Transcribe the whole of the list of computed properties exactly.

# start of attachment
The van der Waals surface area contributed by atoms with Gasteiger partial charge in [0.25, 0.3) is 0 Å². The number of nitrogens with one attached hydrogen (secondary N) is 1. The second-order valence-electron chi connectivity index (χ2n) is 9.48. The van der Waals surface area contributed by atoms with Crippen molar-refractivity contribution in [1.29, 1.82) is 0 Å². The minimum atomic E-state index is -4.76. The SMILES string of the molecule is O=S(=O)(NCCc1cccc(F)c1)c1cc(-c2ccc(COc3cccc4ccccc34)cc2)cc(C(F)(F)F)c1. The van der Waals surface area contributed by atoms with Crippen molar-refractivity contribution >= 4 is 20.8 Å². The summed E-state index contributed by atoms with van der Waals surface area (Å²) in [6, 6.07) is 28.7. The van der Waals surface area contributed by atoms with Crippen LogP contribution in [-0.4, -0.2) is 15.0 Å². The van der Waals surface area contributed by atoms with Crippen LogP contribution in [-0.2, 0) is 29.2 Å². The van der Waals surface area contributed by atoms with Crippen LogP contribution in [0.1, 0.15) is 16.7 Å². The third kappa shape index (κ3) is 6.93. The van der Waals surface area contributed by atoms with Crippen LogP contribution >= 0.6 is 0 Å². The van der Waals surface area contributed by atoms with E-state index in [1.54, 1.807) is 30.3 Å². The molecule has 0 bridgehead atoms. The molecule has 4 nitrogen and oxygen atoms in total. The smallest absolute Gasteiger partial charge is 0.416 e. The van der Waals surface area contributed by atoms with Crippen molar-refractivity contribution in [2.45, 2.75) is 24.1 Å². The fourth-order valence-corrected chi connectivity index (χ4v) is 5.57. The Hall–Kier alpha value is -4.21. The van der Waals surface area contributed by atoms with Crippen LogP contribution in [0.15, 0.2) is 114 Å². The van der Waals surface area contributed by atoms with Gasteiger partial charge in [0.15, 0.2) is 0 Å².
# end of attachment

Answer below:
The van der Waals surface area contributed by atoms with Gasteiger partial charge in [0.25, 0.3) is 0 Å². The number of nitrogens with one attached hydrogen (secondary N) is 1. The second-order valence-electron chi connectivity index (χ2n) is 9.48. The van der Waals surface area contributed by atoms with Crippen molar-refractivity contribution in [1.29, 1.82) is 0 Å². The minimum atomic E-state index is -4.76. The SMILES string of the molecule is O=S(=O)(NCCc1cccc(F)c1)c1cc(-c2ccc(COc3cccc4ccccc34)cc2)cc(C(F)(F)F)c1. The van der Waals surface area contributed by atoms with Crippen molar-refractivity contribution >= 4 is 20.8 Å². The summed E-state index contributed by atoms with van der Waals surface area (Å²) in [6, 6.07) is 28.7. The van der Waals surface area contributed by atoms with Crippen LogP contribution in [-0.4, -0.2) is 15.0 Å². The van der Waals surface area contributed by atoms with Crippen LogP contribution in [-0.2, 0) is 29.2 Å². The van der Waals surface area contributed by atoms with Crippen LogP contribution in [0.1, 0.15) is 16.7 Å². The third kappa shape index (κ3) is 6.93. The van der Waals surface area contributed by atoms with Crippen LogP contribution >= 0.6 is 0 Å². The van der Waals surface area contributed by atoms with E-state index in [1.54, 1.807) is 30.3 Å². The molecule has 0 bridgehead atoms. The molecule has 4 nitrogen and oxygen atoms in total. The smallest absolute Gasteiger partial charge is 0.416 e. The van der Waals surface area contributed by atoms with Crippen molar-refractivity contribution in [2.45, 2.75) is 24.1 Å². The fourth-order valence-corrected chi connectivity index (χ4v) is 5.57. The Hall–Kier alpha value is -4.21. The van der Waals surface area contributed by atoms with Crippen LogP contribution in [0.15, 0.2) is 114 Å². The van der Waals surface area contributed by atoms with Gasteiger partial charge in [0.15, 0.2) is 0 Å².